It’s amazing don’t you know?
He visits in the place of a loved one,
That sadly had to go.
He comes to show they miss you,
Just as you do them,
And they too, long for that day,
That you shall meet again.
They’re by your side forever more,
And that will remain so,
So they send a little robin,
As a way to let you know
A Visit from a Robin – Author unknown
My walk to Rome began with a visit from a bird and it ended with a visit from a bird.
Back in early August, just before I was about to embark on my charity walk from St Peter’s Winterbourne Stoke to St Peter’s Rome, a strange event occurred.
It was a Saturday morning and as I was doing some weeding in our garden near the church yard, I heard a bit of a commotion. A chap ,staying at the campsite, had found a wounded bird in the church yard and was debating with his young son as to what was to be done.
It turned out that the bird was a young peregrine falcon which had been wounded and bleeding from the mouth. As Olivia examined it, she noticed that it had a ring on one of its feet which said ‘ If found, please notify the British Museum’
Bizarre. We did eventually manage to get the falcon to the Hawk Conservancy Trust at Andover but for some reason the bird remained on my mind. A few weeks later I got an alert on my Facebook page that there was a special exhibition at the British Museum commemorating the 850th anniversary of the murder of Thomas Becket in 1170, whose shrine at Canterbury I would shortly be walking to along the Pilgrims’ Way. Peregrine (as in peregrine falcon) means pilgrim in Latin. Strange coincidence? Divine Providence? Who knows, but it sometimes makes you think (as did Michael Henchard in the ‘Mayor of Casterbridge’) that there are signs in nature that are worth observing and that the chances of a ‘pilgrim’ falcon from the British Museum landing in the churchyard st Winterbourne Stoke are pretty darned slim!
I never really talked to my father about religion or his views about the afterlife, but I do remember him once telling me that he would like to be reincarnated as a robin.
My father was a keen ornithologist. As a child growing up in Cornwall in the 1920s on Bodmin Moor, he used to spend days out on the moors with his fishing rod and a pair of binoculars for bird watching. One of his few childhood friends was a chap called Tony Soper who went on to become a famous ornithologist.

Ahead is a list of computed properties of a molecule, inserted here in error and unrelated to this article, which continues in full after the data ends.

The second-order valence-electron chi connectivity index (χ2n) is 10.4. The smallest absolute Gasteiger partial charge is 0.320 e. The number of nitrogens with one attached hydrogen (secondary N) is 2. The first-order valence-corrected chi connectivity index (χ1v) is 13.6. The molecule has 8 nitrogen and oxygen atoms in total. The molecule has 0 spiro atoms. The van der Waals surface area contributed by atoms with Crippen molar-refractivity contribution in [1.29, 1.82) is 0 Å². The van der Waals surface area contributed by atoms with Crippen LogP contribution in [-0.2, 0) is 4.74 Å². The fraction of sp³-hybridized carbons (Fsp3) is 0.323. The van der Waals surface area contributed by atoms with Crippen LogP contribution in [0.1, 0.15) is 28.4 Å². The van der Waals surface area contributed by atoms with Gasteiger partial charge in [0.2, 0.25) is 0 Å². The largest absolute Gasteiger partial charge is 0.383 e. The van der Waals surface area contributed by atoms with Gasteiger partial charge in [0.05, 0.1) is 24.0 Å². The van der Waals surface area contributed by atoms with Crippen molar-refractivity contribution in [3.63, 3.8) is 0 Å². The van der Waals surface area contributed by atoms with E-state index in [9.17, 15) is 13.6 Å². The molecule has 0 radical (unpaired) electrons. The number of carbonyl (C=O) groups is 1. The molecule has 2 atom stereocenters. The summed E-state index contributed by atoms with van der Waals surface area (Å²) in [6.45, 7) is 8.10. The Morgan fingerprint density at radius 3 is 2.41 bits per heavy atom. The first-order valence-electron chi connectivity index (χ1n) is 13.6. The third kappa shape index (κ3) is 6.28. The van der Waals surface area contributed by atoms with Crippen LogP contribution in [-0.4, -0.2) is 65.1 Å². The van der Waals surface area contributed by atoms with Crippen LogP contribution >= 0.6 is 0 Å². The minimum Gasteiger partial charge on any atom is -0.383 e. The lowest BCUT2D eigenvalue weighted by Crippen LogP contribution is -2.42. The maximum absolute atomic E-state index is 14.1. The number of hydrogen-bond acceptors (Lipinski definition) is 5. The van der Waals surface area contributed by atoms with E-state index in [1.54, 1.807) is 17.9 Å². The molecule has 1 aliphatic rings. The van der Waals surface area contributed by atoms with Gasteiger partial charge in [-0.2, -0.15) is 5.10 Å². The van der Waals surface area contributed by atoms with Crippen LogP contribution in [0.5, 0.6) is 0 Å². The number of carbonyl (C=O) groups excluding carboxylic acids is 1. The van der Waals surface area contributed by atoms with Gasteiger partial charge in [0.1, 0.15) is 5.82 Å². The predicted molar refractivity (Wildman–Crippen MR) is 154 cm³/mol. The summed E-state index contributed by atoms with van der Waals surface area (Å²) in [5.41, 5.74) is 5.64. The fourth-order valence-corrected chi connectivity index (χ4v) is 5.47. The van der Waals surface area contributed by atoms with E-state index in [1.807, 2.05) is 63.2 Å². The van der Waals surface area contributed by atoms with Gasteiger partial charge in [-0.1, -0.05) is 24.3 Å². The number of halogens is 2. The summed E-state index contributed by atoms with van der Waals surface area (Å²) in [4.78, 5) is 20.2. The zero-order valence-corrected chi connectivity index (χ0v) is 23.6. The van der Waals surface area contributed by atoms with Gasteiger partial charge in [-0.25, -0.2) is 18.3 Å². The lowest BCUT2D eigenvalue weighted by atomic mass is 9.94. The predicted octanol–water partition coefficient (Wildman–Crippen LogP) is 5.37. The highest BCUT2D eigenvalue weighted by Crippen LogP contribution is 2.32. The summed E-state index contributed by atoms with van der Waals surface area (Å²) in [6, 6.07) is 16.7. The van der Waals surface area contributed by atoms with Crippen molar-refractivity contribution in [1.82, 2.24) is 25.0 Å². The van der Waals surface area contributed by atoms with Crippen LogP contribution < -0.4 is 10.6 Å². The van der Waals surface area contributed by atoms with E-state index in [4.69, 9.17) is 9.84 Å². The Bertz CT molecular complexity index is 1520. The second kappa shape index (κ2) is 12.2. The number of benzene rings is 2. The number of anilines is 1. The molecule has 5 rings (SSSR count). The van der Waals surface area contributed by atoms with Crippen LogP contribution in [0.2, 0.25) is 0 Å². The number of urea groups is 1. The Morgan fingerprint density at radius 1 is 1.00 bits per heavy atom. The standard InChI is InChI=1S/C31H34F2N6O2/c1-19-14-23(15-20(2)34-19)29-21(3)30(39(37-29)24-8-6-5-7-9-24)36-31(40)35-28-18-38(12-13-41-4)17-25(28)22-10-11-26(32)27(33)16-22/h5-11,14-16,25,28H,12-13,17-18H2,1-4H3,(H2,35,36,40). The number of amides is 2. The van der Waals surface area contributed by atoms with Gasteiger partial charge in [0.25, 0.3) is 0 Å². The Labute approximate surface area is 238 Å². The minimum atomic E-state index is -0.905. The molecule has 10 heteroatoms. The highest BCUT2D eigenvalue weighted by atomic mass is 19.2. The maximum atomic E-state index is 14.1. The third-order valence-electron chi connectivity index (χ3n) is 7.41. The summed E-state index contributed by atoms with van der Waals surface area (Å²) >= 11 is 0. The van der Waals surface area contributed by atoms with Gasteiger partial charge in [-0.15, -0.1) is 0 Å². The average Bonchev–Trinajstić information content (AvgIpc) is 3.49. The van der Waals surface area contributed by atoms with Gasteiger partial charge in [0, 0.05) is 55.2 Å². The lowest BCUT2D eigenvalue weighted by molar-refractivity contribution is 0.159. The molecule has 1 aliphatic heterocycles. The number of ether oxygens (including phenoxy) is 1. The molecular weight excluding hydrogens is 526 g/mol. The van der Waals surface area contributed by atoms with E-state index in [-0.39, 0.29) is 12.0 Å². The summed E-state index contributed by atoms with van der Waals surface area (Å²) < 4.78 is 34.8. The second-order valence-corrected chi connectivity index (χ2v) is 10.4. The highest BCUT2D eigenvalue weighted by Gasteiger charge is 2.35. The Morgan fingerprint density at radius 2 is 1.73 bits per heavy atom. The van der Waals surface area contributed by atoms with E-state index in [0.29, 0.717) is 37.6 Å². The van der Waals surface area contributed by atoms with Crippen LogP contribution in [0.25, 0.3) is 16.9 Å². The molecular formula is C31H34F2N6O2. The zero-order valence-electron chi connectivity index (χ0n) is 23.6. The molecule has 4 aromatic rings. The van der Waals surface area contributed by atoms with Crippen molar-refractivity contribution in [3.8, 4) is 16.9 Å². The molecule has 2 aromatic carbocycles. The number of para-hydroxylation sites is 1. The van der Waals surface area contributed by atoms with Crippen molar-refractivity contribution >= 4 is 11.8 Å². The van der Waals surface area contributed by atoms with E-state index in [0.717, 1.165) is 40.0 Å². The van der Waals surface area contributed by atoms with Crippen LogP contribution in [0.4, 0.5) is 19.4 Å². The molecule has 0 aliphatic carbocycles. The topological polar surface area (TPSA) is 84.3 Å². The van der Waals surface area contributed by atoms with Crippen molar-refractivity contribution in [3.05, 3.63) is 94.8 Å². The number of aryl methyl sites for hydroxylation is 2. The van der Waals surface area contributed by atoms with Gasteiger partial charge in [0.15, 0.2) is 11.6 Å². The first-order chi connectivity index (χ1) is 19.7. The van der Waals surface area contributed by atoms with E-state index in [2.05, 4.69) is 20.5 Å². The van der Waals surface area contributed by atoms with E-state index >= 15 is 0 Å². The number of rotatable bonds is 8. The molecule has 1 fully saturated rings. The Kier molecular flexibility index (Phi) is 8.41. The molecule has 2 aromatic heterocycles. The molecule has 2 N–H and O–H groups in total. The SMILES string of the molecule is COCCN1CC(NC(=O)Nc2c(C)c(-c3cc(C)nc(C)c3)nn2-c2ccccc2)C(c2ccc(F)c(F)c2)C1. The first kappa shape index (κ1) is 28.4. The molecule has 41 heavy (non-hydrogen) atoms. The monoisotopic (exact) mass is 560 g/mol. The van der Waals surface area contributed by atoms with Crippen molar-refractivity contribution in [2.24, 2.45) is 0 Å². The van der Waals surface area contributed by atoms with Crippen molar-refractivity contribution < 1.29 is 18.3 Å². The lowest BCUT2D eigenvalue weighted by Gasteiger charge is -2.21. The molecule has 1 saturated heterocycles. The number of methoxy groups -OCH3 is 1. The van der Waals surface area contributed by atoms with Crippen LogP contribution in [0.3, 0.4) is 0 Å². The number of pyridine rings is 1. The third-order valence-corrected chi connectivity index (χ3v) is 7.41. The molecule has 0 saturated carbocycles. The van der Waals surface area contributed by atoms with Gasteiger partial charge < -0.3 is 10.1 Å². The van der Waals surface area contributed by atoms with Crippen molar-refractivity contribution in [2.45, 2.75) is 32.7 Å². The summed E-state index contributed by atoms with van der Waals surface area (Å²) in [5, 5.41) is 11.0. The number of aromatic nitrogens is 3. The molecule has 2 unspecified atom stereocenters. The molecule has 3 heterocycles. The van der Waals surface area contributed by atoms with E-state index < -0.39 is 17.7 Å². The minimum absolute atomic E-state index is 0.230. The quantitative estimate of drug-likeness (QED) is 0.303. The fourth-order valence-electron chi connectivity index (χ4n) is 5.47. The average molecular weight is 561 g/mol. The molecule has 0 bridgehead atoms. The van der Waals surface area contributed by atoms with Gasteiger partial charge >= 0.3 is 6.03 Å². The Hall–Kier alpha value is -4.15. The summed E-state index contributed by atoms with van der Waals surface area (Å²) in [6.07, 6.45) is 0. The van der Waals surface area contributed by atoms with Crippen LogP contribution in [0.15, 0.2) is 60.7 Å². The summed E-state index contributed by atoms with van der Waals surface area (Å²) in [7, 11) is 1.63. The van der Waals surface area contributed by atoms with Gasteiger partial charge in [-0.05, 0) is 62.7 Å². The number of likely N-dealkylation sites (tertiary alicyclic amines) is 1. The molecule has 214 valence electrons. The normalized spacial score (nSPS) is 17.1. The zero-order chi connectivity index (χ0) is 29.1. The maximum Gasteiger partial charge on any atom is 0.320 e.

When he wasn’t fishing or solving the Times crossword puzzle, there was nothing he liked more than to go on a long countey walk and see how many birds he could identify by sight of sound. An hour’s walk on the North Downs would often yield a list of 30 to 40 birds which he had observed.
After I returned home to Winterbourne Stoke on Tuesday, a lot of the next few days was spent preparing for the harvest festival in the village including a children’s craft workshop and a harvest gathering for the village in St Peter’s Church on Saturday.
Both events, which Olivia had helped organise were a great success. On Saturday afternoon a number of children in the village tried out their painting and baking skills, making harvest themed bread animals, corn dollies and hand prints. It was a great success.
In the evening it was hugely gratifying to see so many people in the village packed into the church enjoying the harvest get together.
The church looked beautiful with an array of autumnal flower arrangements and flickering candles.
It was also satisfying to know that the money raised from the ‘Raise the Roof Appeal’ should go a long way towards helping repair the leaking roof, enabling St Peter’s to remain open for regular worship as well as serving as a hub for village activities.